Measuring the impact of sustainable finance
As the Building Bridges Summit wraps up in Geneva on Friday, sustainable finance has been on the headlines all week. But how can we measure its impact? How much does sustainable finance help increase the rate of education or reduce poverty? And how much did a certain investment in renewable energy bring down CO2 emissions? These are fundamental questions to ask, however not easy to answer, writes, Lore Wandewalle, associate professor in economics at the Graduate Institute.
Why is it important? First, the need for financing is greater than the resources available. To achieve the Sustainable Development Goals (SDGs), it is important to channel the available funds to those projects that have the largest impact on humans and the environment, so as to invest in the most cost-effective programmes.
Second, the lack of impact measurement opens the door for greenwashing and for decision-making based on anecdotal evidence. A question that has received much attention in the past years is whether microcredits [the extension of small loans to impoverished borrowers who typically lack collateral, steady employment or a verifiable credit] are a silver bullet or a harmful tool, particularly since there is as much evidence to support them as there is to discredit them.
How to measure the impact? According to the 2019 Nobel prize winners in economics, Abhijit Banerjee, Esther Duflo and Michael Kremer, conducting a Randomised Controlled Trial (RCT) would provide the clearest answer. Subjects would be randomly assigned to the test group receiving the studied treatment or to the control group receiving no treatment at all. The random allocation ensures that both groups are, on average, equal in all aspects except for the treatment received. The differences in the average outcomes between the test and control groups can then be compared in order to obtain the causal impact of the intervention. In 2015, a series of papers published in a prestigious journal used this methodology to study the impact of microcredits in six different countries. They concluded that for the average borrower a microcredit does not solve all problems nor is it harmful.
Conducting a rigorous evaluation is, unfortunately, not always possible. It is time consuming, costly and the impact may depend on the context. However, researchers developed other methods by detecting and exploiting hidden forms of randomisation. In the case of microcredits, a paper published earlier this year showed that, in the aftermath of the 2010 microcredits crisis in India, wages, earnings and consumption of Indian rural households dropped. To estimate these effects they looked at how hard different regions were hit by the crisis: in some areas it was business as usual, while in others it became difficult to access loans. Putting all the evidence together, microcredits may not be the tool that will eradicate poverty, but it does play an important role in helping poor families smooth consumption over time.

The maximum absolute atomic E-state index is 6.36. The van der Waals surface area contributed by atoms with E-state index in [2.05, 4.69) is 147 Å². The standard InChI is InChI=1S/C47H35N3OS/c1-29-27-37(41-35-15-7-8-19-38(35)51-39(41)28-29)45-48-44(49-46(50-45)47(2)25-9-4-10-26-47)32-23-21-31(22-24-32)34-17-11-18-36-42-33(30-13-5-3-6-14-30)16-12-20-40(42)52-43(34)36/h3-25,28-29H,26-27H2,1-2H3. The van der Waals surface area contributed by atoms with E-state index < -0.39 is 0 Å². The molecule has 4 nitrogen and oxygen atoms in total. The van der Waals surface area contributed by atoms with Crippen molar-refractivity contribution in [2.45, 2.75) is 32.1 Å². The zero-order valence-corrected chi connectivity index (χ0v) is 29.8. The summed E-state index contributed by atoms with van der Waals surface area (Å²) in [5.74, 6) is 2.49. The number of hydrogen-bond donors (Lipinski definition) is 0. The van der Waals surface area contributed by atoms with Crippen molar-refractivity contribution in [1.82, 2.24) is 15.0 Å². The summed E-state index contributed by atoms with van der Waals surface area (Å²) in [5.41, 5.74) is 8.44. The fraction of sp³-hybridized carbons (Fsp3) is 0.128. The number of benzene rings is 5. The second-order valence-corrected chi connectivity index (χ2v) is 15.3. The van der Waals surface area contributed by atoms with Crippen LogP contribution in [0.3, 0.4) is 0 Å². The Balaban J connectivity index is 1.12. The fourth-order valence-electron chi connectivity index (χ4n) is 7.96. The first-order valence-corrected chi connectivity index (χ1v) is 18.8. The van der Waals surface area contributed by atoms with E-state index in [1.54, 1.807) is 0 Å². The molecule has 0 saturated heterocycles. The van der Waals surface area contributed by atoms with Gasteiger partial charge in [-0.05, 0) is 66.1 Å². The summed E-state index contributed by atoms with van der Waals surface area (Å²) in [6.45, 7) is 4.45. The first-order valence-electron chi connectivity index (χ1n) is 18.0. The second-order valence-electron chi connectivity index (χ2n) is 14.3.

The best way forward? First, investment bodies, whether these are market access platforms or banks, should be more transparent about the measurement of the impact they claim to generate. To attract funders, there is a tendency to use success stories as proof, but Investors should consider this evidence with caution, particularly if they are truly interested in investing in projects that generate the highest impact.
Second, investors should be more transparent about their portfolios. Investments in large and well-established institutions may be more profitable, but smaller institutions, which work in poorer or war-prone areas, may make a bigger difference. This is a trade-off that investors should be aware of and to which they should be able to tailor their investments. Finally, the industry could work more closely with academics. There is a substantial amount of knowledge that has been generated over the past two decades that is of practical relevance.
Lore Vandewalle is an associate professor in economics at the Graduate Institute of International and Development Studies and Pictet chair for finance and development.